Wednesday, 10 September 2014

A Poignant Opportunity

About 3 years ago my neighbour Roy told me that he had a WW1 memorial plaque in his garage, that he and a colleague had saved from a skip when the offices of Travis Perkins in Littlehampton were demolished and the 'Look & Sea' Centre was built on the same site.

It commemorates the employees of T.P.'s forerunner Ede Butt & Sons of Littlehampton and Shoreham timber yards, who died in that conflict. This plain plaque was made by Eric Gill the artist, who among many other commissions designed the stations of the cross in Westminster Cathedral and many of the fonts you will find on your computer.

To cut a long story short, several approaches were made to various organisations to have it again on public display, without result. It was therefore placed in Littlehampton Museum's store for safe keeping.

Earlier this year the Centre approached me about placing the plaque within the building as part of the national WW1 commemorations. The Museum has subsequently agreed to place the plaque on permanent loan to the Centre.

On Friday the 14th November there will be a low key re-dedication of the plaque, with the Mayor, Vicar, local school children and the press in attendance and we have been asked to sing a few of our WW1 repertoire songs, particularly the ones that brought tears to a few people's eyes when we performed them at the Arundel Festival.

Unfortunately as it's a weekday this may limit singers participation but we will be performing indoors, so numbers are not as important, and the weather will not be a factor.

If those singers who might be interested in taking part could email me by the next Beechwood session at the latest (1st October), I can then confirm with the organisers that we will be there and pursue a possible mention on local T.V. news.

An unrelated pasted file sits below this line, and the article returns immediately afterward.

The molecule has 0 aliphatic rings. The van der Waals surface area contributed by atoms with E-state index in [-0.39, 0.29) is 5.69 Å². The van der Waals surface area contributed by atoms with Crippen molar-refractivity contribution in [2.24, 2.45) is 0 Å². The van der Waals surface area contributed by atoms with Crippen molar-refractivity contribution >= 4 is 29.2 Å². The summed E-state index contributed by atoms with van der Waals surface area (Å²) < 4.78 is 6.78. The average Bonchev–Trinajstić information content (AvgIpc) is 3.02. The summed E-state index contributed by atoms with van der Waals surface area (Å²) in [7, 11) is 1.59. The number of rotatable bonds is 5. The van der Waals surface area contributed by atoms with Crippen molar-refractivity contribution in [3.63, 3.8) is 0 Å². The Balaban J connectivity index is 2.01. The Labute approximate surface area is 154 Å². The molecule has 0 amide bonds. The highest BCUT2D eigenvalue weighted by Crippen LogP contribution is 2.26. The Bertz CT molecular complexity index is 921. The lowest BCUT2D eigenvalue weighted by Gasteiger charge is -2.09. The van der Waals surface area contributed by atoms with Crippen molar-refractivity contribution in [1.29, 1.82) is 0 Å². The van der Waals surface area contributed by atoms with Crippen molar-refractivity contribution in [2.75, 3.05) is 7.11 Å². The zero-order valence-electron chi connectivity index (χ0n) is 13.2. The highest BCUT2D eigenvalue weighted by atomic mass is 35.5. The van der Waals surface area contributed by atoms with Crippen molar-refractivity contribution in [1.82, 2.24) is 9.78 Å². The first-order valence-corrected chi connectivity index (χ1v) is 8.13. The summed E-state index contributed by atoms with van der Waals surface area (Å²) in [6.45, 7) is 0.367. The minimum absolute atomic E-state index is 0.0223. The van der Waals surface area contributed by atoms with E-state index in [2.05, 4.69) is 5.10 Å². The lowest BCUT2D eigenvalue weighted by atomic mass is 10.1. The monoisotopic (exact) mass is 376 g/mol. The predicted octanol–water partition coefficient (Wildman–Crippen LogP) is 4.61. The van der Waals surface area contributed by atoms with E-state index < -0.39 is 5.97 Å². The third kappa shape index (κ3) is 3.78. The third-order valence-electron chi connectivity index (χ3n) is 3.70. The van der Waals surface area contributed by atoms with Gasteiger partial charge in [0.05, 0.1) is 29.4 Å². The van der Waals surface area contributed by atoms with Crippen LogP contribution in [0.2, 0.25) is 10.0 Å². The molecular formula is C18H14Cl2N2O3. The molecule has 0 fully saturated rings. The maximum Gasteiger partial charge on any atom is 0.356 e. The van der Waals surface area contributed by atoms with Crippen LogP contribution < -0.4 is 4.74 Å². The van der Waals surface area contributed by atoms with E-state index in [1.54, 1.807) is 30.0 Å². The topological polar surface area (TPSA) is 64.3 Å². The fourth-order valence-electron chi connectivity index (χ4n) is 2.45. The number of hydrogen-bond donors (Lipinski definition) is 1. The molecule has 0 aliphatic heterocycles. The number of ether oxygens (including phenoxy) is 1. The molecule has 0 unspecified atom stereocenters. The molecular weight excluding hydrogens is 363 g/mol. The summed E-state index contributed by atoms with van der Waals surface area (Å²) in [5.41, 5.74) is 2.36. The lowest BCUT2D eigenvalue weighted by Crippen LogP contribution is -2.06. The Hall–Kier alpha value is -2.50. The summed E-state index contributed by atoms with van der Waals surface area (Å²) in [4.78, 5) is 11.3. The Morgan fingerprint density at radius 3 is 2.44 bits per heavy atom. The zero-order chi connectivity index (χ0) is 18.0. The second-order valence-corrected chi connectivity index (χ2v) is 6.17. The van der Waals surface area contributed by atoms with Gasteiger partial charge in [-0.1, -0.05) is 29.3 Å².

John C

Update 11th September:
I am now informed that the re-dedication ceremony will take place take place mid morning on the above date.
The final times have still to be arranged to tie in with whether we will be performing or not depending on singer support.

1 comment:

  1. This was an intimate and lovely event, the songs were really well received and people found them very moving, thanks partly to the sensitive order they were in, from songs expressing rousing hope and cameraderie to ones reflecting the realities of the loss of so many men. Thanks to David who introduced each one so eloquently, and who also raised the mood in the end with an inspired round of Jolly Good Song, much to the quiet relief of some of our audience I think who were transported from 1918 back to their cake and tea! We sang as one body without a conductor at the front, moving together through the more subtle nuances of the songs well, easily and sensitively.Many of the audience said how much they loved the singing, one lady who had spent her life in theatre said she had heard many choirs in her time and hadn't been so moved in ages! Wonderful singing all, a pleasure indeed to be singing with you. Emily

    ReplyDelete